Friday, February 26, 2010

Just added to the stock

This weeks highlights includes some fine soul albums like Exotics, two by Howard Tate, Ann Peebles great LP "Straight from the heart", Collins & Collins, Clarence Reid's seldom seen LP "Nobody but you babe", Lou Ragland's rare mini LP "Love moods", Z.Z. Hill "A Whole lot of soul". At the jazz there's some nice one's like Charlie Parker's Jazzworkshop LP "Bird on 52nd street", Bud Powell trio "Bud" on Roost, a couple original Japanese Blue Note King pressings as Jackie McLean "Tippin the scales" and Grant Green's "Gooden's corner". Several nice soul, funk 45's like Hoctor "Theme from the black belt", Larry Whittington "You can always count on me" plus several Motown 45's. At the European jazz section we added records like the rare Radka Toneff LP "Winter poem", Lars Gullin's live LP and a very clean copy of Monica Zetterlund "Waltz for Debby".

Friday, February 12, 2010

New in stock

Killer stuff added today, a bit like a mini version of our "Big Update Special". Highlights include some great soul/funk like Artistics "Look out" Brunswick LP, UK group Chant's awesome "I've been trying" 45, Melvin Jackson "Funky skull" LP original, Joann Garrett "Just friends" LP.

Some classic Swedish rare groove joints like Doris "Did you give the world some love today", Stardust International and a scarse reggae LP in Dub Judah.

Friday, February 5, 2010

Plenty of Jazz records added today.

Primarily jazz added this week but a few good ones on the other sections as well. Some of the highlights includes INI's hip hop masterpiece "Center of attention" LP, 9th Creation's lovely 45 only "I'm still your friend", Larry Wedgeworth "No more games", Moments "On top" Stang LP, Monica Zetterlund "Waltz for Debby", Art Blakey "The Big beat" etc. Enjoy!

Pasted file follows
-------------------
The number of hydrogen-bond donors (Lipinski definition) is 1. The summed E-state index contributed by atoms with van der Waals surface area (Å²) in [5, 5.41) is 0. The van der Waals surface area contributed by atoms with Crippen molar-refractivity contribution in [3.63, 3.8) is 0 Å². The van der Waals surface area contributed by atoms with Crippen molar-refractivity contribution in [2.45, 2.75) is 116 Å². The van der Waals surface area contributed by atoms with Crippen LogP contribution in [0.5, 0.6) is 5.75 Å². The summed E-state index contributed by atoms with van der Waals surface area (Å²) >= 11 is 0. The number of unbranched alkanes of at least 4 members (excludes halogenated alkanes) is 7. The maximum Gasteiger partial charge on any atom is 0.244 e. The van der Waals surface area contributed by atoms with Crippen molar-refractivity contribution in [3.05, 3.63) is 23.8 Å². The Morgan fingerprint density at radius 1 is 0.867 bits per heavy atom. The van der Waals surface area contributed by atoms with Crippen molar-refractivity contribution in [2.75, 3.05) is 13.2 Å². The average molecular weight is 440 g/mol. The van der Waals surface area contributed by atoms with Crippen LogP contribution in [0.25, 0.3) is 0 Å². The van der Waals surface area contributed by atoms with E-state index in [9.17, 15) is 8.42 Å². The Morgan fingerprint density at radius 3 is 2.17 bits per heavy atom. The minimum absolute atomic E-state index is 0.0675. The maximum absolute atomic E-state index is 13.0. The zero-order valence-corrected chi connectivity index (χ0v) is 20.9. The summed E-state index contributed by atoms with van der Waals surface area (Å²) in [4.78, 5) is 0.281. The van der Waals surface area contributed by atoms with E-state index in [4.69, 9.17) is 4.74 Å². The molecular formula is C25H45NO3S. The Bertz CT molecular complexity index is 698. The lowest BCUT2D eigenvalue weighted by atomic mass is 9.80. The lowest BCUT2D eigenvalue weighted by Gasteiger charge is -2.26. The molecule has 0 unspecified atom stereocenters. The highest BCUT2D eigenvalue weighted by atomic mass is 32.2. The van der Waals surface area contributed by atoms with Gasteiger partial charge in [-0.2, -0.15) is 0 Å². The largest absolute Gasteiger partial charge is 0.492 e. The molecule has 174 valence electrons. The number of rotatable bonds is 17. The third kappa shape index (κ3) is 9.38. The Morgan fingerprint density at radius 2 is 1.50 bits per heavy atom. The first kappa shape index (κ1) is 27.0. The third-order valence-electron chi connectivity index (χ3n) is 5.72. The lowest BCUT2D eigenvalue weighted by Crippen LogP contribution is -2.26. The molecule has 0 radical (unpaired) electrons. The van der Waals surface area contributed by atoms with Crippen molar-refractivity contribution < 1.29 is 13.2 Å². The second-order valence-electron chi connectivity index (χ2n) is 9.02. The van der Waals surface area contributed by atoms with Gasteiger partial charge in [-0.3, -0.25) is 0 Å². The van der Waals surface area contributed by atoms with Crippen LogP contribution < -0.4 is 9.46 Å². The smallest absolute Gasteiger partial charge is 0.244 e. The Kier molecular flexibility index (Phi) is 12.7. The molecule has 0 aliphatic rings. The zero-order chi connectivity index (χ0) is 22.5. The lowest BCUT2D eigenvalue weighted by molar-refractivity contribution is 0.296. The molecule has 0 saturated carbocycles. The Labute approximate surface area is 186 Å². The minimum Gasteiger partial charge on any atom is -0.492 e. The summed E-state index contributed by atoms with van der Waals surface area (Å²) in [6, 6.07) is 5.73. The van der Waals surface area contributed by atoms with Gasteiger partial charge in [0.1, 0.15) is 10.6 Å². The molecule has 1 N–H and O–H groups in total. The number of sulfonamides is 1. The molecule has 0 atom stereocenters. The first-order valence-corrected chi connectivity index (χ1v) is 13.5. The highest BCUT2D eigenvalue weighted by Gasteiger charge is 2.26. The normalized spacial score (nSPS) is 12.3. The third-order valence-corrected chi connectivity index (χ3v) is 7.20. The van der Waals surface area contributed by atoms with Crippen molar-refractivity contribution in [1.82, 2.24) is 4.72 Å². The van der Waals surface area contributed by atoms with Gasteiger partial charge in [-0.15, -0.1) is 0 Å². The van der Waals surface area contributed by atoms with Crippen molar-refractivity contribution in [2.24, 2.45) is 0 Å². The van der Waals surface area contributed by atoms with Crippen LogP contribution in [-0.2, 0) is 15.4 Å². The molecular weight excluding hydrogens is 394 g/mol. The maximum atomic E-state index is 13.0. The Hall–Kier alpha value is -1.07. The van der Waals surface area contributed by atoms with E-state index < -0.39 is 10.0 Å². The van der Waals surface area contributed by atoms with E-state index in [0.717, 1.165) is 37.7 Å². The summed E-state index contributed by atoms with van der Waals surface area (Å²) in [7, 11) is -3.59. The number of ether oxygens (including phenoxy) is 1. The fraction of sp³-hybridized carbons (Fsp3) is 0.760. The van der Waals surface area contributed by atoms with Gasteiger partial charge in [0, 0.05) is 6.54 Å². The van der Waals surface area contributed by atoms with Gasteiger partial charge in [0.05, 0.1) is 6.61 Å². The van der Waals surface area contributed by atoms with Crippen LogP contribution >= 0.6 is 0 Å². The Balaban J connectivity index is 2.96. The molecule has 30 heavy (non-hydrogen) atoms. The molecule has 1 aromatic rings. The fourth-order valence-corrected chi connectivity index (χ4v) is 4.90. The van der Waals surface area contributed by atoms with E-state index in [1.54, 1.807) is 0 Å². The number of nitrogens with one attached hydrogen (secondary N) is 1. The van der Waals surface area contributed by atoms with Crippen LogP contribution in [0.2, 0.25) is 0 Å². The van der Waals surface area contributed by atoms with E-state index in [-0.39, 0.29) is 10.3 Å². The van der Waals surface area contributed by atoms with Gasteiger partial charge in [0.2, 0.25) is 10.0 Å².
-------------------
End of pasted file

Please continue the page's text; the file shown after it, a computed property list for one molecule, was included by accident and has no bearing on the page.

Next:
Thursday, February 4, 2010

Digging for records

On my hunt for records I've been to countless places and had quite big wealth of experiences, both bad and good. One of my worst came last week when I visited an old customer of mine that wanted to sell his collection. He's living in the countryside in the middle of nowhere. When we were ready with the dealing I set off to my family's country house as it would be closer to get to and it was starting to get really late. When I make a great purchase I often get a bit of a adrenaline rush and high. This plus that the car radio was playing some killer music made me drive a little bit too fast. Just when Smokey Robinson was singing "Ooo baby baby" on the radio I came to a sharp curve that made the car skid off the road and into a huge pile of snow. In the middle of nowhere and with no cell phone working, I started to dig out the car from the snow. After two hours digging I had dug out everything around the car and the majority underneath it, but there was still enough snow under the car so that the front tires were still not connected to the road. I laid alongside the car digging out the snow when the car's front tires crashed down to the road with my left hand under the car and my head just centimeters from it. I still couldn't get the car out, so I walked for half an hour to our country house. The last 700 metres of road is not public, and was completely snowed over. When I reached the house I learned that the water pipes had frozen and thephone was dead. After two hours sitting by the fireplace there was still snow on the floor from me and my clothes were steaming.
I got some killer records anyway that will be added to the website in the nearest weeks, for example Lars Lystedt "Jazz under the midnight sun". A superb title which I always like to have in stock.

Monday, February 1, 2010

DJ Memories

Between 1988 and 2002 I did a lot of DJing, first in my hometown Uppsala and later in Stockholm when I moved there in 1996. I have many great memories from wonderful gigs, feeling like I was in the best place on earth at that moment. However I will not bore you with those but with these instead:

Brantan/Uppsala (1988)